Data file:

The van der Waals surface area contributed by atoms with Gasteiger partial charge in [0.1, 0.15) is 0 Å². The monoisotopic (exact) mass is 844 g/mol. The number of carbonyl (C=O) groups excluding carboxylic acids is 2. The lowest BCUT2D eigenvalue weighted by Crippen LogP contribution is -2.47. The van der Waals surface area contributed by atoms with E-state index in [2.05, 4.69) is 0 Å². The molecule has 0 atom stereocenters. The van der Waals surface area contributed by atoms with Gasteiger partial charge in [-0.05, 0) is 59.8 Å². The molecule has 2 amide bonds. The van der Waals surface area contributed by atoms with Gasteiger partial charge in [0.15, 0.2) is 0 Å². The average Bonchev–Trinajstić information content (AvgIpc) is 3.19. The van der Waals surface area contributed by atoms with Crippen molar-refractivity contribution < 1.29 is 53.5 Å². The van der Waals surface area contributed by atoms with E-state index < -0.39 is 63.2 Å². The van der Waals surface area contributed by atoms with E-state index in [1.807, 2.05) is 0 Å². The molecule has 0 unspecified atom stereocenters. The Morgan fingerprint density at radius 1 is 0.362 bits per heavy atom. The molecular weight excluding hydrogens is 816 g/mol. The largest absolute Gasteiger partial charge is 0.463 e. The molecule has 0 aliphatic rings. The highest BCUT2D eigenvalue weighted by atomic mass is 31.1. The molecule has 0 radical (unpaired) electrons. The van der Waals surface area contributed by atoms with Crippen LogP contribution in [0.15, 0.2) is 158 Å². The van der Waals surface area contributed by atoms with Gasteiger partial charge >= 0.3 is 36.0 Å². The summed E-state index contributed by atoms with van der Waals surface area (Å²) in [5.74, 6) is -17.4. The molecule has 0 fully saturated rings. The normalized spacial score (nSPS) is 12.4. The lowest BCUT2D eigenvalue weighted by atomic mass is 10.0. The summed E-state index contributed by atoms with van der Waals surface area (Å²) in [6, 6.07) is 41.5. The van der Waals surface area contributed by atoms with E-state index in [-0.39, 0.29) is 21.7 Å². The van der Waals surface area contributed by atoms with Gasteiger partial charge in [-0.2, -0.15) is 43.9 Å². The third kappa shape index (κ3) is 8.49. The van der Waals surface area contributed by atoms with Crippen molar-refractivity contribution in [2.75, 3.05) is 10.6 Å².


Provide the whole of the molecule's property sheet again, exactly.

The van der Waals surface area contributed by atoms with Gasteiger partial charge in [0.1, 0.15) is 0 Å². The monoisotopic (exact) mass is 844 g/mol. The number of carbonyl (C=O) groups excluding carboxylic acids is 2. The lowest BCUT2D eigenvalue weighted by Crippen LogP contribution is -2.47. The van der Waals surface area contributed by atoms with E-state index in [2.05, 4.69) is 0 Å². The molecule has 0 atom stereocenters. The van der Waals surface area contributed by atoms with Gasteiger partial charge in [-0.05, 0) is 59.8 Å². The molecule has 2 amide bonds. The van der Waals surface area contributed by atoms with Gasteiger partial charge in [0.15, 0.2) is 0 Å². The average Bonchev–Trinajstić information content (AvgIpc) is 3.19. The van der Waals surface area contributed by atoms with Crippen molar-refractivity contribution < 1.29 is 53.5 Å². The van der Waals surface area contributed by atoms with E-state index < -0.39 is 63.2 Å². The van der Waals surface area contributed by atoms with E-state index in [1.807, 2.05) is 0 Å². The molecule has 0 unspecified atom stereocenters. The Morgan fingerprint density at radius 1 is 0.362 bits per heavy atom. The molecular weight excluding hydrogens is 816 g/mol. The largest absolute Gasteiger partial charge is 0.463 e. The molecule has 0 aliphatic rings. The highest BCUT2D eigenvalue weighted by atomic mass is 31.1. The molecule has 0 radical (unpaired) electrons. The van der Waals surface area contributed by atoms with Crippen LogP contribution in [0.15, 0.2) is 158 Å². The van der Waals surface area contributed by atoms with Gasteiger partial charge >= 0.3 is 36.0 Å². The summed E-state index contributed by atoms with van der Waals surface area (Å²) in [5.74, 6) is -17.4. The molecule has 0 fully saturated rings. The normalized spacial score (nSPS) is 12.4. The lowest BCUT2D eigenvalue weighted by atomic mass is 10.0. The summed E-state index contributed by atoms with van der Waals surface area (Å²) in [6, 6.07) is 41.5. The van der Waals surface area contributed by atoms with E-state index in [-0.39, 0.29) is 21.7 Å². The van der Waals surface area contributed by atoms with Gasteiger partial charge in [-0.2, -0.15) is 43.9 Å². The third kappa shape index (κ3) is 8.49. The van der Waals surface area contributed by atoms with Crippen molar-refractivity contribution in [2.75, 3.05) is 10.6 Å².